Like much of the Midwest, which is having a serious drought, Utah has been rainless for more than two weeks.

But whereas farmers in the nation's central states are practically powerless to water their crops, Utah farmers are able to irrigate many of their fields with either gravity or pressure irrigation.Since pioneer days in the mid-1800s, Utah farmers have used irrigation to bring water to this desert state and have made it bloom. They have had to build canals and reservoirs, since the average annual rainfall in much of the state is only 5 to 10 inches. Not only is there little rainfall in Utah, but there is so little humidity that evaporation is much higher than in wetter, more humid climates.

In Illinois, a major farming state, rainfall over most of the state ranges from more than 30 inches a year to more than 40 inches, the humidity is generally much higher, there is much less evaporation and there are few, if any, irrigation systems in use over most of the state.

In the Mississippi Valley of Illinois and Iowa in the summer, when temperatures are in the 90s, humidity readings are often about the same.

William J. Alder, meteorologist in charge of the National Weather Service's Salt Lake office, says the last rainfall recorded at the Salt Lake International Airport was over the Memorial Day weekend.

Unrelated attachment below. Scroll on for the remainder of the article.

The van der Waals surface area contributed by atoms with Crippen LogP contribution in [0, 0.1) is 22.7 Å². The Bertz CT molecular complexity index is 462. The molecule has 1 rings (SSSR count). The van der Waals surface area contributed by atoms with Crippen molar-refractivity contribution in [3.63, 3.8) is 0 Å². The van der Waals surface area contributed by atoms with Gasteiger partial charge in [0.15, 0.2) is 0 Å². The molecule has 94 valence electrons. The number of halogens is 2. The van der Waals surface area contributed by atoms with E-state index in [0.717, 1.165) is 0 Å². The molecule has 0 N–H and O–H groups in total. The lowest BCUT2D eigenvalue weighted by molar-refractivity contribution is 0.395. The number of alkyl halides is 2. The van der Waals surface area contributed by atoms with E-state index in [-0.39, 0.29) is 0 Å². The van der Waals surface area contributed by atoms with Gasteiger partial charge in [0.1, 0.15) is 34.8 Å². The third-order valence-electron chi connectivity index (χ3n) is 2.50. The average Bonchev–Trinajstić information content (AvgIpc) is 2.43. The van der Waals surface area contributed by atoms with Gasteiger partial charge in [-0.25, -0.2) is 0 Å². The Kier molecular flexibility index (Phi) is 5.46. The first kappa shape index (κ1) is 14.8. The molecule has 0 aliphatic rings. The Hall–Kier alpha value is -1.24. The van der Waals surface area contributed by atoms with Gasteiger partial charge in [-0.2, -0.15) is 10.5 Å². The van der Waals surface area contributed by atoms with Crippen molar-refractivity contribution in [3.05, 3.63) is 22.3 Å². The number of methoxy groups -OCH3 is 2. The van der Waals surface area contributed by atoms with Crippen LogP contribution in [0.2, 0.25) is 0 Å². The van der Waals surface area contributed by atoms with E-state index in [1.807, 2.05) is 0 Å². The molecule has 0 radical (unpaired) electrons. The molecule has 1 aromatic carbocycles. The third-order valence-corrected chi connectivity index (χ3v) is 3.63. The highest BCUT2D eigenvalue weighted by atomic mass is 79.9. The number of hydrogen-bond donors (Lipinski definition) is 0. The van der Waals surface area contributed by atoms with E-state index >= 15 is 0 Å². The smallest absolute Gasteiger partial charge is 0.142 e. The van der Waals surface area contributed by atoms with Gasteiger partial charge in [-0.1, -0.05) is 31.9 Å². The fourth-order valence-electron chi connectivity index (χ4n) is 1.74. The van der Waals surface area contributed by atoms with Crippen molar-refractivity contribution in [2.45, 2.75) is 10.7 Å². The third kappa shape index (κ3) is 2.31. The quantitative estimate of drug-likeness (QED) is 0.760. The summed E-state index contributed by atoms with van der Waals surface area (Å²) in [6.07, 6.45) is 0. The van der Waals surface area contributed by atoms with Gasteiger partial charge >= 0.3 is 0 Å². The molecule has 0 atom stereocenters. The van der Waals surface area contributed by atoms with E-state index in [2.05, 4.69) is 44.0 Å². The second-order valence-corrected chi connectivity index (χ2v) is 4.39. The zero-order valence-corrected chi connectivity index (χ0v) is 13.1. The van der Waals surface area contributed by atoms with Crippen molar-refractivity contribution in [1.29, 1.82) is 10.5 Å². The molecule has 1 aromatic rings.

He said a small amount was recorded in Logan on June 1, but other than that, most of Utah has been bone dry so far this month.

"And we are entering the driest part of the year along the Wasatch Front now - from June 20 through July 10 - so I do not expect much precipitation in Utah over the next three weeks," he said.

This means farmers who irrigate will be using their facilities at full bore, and homeowners should pay careful attention to watering their lawns and gardens.

Alder said the nation's weather map shows dry weather over much of the nation, and there is little indication that this condition will soon change.

"It looks like we are going into a dry spell nationwide, and it is hard to say just how long it will last," Alder said.

The water-year accumulation for Utah is now about 106 percent of normal, which compares with 96 percent at this time last year. The north-central and northern mountains remain below normal, while the rest of Utah is above normal.

Despite high water lines in most of the state's reservoirs, Alder said, the state has had light snowfalls for the past two winters and, if this trend continues another year, "we'll really be hurting for water next summer."